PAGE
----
SoftBank to stop ‘random’ investing after $13 billion loss

SoftBank has lost a lot of money over the past 12 months.

The Japanese giant’s founder and CEO, Masayoshi Son, told analysts today on a conference call marking the end of its 2022 fiscal year that the SoftBank Group as a whole lost $13.15 billion. Its two Vision funds, which account for 50% of SoftBank’s net asset value, alone lost $27.4 billion. If your tech stock or cryptocurrency portfolio has taken a dive lately in these chaotic economic times, maybe you can manage a wry smile here.

On the bright side, Son said Arm and SoftBank managed to end the Arm China drama, or at least enter the final chapter of that saga. Meanwhile, Arm’s revenue for the 12-month period rose 35% from a year earlier, totaling $2.7 billion. Arm said in its earnings release that it also shipped a record number of chips in calendar year 2021: 29.2 billion. SoftBank Group owns 75% of Arm; the Vision Fund owns the rest.

Son also said the Arm China hubbub was the last thing standing in the way of an Arm IPO. “There is no reason for Arm [not to go] Public. So going forward, we will continue with Arm’s IPO procedures,” Son said, adding that Softbank would own a majority stake in a public Arm.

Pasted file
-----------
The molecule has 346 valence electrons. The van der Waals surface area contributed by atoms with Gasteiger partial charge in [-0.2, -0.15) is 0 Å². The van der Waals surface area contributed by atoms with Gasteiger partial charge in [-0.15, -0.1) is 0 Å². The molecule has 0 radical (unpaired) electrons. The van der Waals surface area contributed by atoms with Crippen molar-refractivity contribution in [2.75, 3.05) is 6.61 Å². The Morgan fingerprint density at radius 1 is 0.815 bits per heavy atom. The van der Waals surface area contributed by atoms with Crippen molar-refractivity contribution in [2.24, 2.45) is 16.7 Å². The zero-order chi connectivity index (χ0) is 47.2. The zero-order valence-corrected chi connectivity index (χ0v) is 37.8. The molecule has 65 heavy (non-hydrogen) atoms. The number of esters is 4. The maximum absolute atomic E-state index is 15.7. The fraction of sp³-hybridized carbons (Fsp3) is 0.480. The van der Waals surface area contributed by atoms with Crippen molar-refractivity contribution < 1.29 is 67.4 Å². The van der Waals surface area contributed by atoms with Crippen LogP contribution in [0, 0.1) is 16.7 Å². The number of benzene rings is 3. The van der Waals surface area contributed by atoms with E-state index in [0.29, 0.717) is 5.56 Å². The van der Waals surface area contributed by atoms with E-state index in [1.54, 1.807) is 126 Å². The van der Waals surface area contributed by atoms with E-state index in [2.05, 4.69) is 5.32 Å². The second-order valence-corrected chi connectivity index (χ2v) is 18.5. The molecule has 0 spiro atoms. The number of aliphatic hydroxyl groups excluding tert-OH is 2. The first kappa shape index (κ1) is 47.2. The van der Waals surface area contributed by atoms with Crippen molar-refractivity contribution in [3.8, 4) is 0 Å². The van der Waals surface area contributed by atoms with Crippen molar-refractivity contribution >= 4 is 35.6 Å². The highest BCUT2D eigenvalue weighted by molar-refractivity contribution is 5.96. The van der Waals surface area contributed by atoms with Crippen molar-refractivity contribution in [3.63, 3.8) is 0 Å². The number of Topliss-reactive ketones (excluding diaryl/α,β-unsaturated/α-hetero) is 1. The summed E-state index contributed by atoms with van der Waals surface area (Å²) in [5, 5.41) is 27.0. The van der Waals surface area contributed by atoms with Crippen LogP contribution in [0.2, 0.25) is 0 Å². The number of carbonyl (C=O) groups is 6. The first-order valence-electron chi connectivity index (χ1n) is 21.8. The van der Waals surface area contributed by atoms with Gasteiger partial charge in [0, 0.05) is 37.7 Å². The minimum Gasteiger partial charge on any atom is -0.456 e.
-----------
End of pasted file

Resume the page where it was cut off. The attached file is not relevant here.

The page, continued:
The Vision Funds are the side of the business through which SoftBank has invested in DoorDash, Alibaba, WeWork, Nvidia, Uber, TikTok owner ByteDance, and more. Many companies on the Vision Fund’s investment list have struggled due to US sanctions on China, further hurting their growth opportunities. Indeed, Son blamed COVID-19 and the Russian invasion of Ukraine for much of the problems facing her and the rest of the world, as these global events have led to corresponding increases in inflation and interest rates. of interest.

In response, Son said SoftBank plans to tighten its belt and enter a defensive mode that he says will be characterized by two things: continued monetization and tougher investment criteria.

These two things go hand in hand, as Son described it. He said the Vision Fund group would slow down, stop “randomly making new investments” and keep plenty of cash. The company will also replenish its coffers by selling its positions in private companies after IPOs to better “monetize” its moves in the industry and reinvest earnings. Son said the Vision Fund could cut its seed investments by 50-75% in the coming year.

The SoftBank canary may be teetering on its perch, though it’s not the first indicator of trouble in the tech sector’s coalmine: to name two, Uber and Meta have both reported financial turmoil these lately and a drive to cut costs and hiring, while their shares have fallen 46% and 40%, respectively, over the past six months.

Large personal technology-related companies that have seen explosive growth during the pandemic have been hit hard, the Washington Post noted, with Peloton, Netflix and Amazon all facing stock selloffs. Cryptocurrency prices also fell amid concerns about increased regulation, among other effects. ®